God-is-on-facebook There are more believers than ever before.

Not perhaps in the Judaic God of history. I don't know about any gains in popularity There.

I do know that many claim atheism. And atheism might be a religion unto itself, as James Wood defends the "Supreme Being from the new atheists." Woods argues
that today's "resurgent atheism [is] marked by its own kind of Biblical
literalism." (See the review of books: "God In The Quad," The New
, August 31, 2009.)

But frankly…

I'd rather not debate
atheism vs. monotheism.
It's so tiresome.

I do discuss religion with anyone, but only under these ground rules:

#1. There must be a time limit to the debate. Because the debate never dies of natural causes.

#2. We must first find one thing on which to agree. Because that's nice.

#3. Neither party can seek to change the other party's belief or lack thereof. Because it's a conversation, not a competition. And frankly, the Mind of God is big enough that maybe none of us really knows The Truth and — get this — perhaps all of us are right at the same time.

There is no Rule #4 in my rulebook — "#4. If either of us must burn in hell, it's you." — because I don't fear hell. Frankly, if either of us has to burn in hell for our beliefs then, well, I'll see you in hell.

Why don't I believe in hell?
From what I know of my own tradition, there isn't much description of hell. Hey, there isn't even much about heaven. What gives?

Here's what gives: maybe this life is heaven. Forget the afterlife; enjoy this one. After all, what did you expect of heaven? Isn't this it: fresh breezes, broadband and steaming lattes?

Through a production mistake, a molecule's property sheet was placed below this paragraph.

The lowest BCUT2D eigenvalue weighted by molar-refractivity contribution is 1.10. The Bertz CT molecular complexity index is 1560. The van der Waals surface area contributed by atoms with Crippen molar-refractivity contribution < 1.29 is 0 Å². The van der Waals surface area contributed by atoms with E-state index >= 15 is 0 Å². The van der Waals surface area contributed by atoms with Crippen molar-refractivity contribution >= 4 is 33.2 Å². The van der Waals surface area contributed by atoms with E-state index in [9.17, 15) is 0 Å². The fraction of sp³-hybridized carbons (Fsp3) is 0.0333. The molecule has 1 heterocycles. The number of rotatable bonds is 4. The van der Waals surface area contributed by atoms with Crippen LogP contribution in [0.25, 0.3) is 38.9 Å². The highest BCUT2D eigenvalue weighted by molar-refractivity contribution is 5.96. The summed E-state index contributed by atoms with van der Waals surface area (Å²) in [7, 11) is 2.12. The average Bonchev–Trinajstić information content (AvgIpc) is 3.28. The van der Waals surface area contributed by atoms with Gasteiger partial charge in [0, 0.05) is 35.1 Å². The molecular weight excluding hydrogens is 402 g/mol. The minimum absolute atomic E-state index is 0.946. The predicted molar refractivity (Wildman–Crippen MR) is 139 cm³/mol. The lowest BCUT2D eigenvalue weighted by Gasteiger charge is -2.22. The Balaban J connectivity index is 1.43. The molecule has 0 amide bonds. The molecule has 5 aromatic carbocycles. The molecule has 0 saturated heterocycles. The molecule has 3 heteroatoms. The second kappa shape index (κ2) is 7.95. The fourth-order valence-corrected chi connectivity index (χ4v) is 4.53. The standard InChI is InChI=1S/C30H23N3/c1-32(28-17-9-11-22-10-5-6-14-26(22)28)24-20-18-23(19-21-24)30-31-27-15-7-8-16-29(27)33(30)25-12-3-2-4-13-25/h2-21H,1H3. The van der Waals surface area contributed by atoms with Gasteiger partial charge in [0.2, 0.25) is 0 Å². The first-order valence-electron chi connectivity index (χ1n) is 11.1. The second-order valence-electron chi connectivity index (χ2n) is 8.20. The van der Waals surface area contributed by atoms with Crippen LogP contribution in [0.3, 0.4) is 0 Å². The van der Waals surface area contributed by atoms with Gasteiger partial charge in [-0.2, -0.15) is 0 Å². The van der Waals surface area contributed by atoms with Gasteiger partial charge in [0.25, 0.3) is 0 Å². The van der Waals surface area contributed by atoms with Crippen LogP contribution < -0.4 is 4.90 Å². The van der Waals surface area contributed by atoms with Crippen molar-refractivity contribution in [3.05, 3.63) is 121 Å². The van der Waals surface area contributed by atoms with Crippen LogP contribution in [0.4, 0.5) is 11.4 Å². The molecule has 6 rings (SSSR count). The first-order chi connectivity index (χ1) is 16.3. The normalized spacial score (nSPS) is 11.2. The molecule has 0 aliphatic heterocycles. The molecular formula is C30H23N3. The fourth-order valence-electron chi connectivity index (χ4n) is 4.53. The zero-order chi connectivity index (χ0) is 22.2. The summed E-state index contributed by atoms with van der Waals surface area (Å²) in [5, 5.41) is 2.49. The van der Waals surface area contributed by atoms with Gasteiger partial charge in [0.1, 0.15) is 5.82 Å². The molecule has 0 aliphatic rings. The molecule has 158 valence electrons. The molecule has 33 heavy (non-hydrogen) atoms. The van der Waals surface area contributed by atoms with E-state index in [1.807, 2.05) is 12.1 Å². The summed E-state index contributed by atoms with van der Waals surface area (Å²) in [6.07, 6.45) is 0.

Look around. This is heaven. I hope you like it. I hope you're happy.

Yet, if we must debate religion,
we can start with this.
Did God create humans, or did humans create God? It's an old debate. (Franz Rosenzwieg covered it pretty well in The Star of Redemption.)

Let me know which side you want. I'm ready to argue the other side.

Then, when we are all sweaty and covered by each other's spittle, we can trade positions.

But, I already told you,
This is not about that kind of debate.
This is about a new appearance of a very God-like force.

It's Facebook.

Yes, Facebook.

Here's why.

What Is God?
That's a complex question.

But we all know this: The Fear of A Real and Living God (work address: Eden) was supposed to keep us from mischief. Hashem knows when you've been naughty. Hashem knows when you've been nice.

It works pretty well — not perfectly, to be sure — for those with The Fear, but doesn't have any effect on the rest of us. Especially on a No Fear Day. Carpe Diem, rather than Carpe Deus.

So, What Me Worry?
Now along comes Facebook and people have The Fear Of A New God.

If you are under a certain age — say 30 — and you are not on Facebook, you are odd. Your peers will surmise either:

  • You are so focused on solving cold fusion that you simply don't have time for social networking. Frankly, you have chosen to make yourself irrelevant to everyone except the Nobel committee.
  • You have done something so obnoxious, unethical, abusive, or untrustworthy that you daren't show your face online. Because others will, at best, not befriend you or, at worst, scourge you on your Wall.

A free pass is given to the endearing nerds in the first group. Both of them.

But the second group have a taste of God's punishment: excommunication, the mark of Cain, the curse of Amalek. (And, recently in the news, a taste of God's pardon.)

It's Easy To Believe
Unlike trying hard to believe in an abstract divinity, we can all plug into our computers and believe in Facebook.

For those who spurned "organized religion," welcome back.

Like much prayer, there is the question: am I being functional or am I simply feeling functional? There is a difference.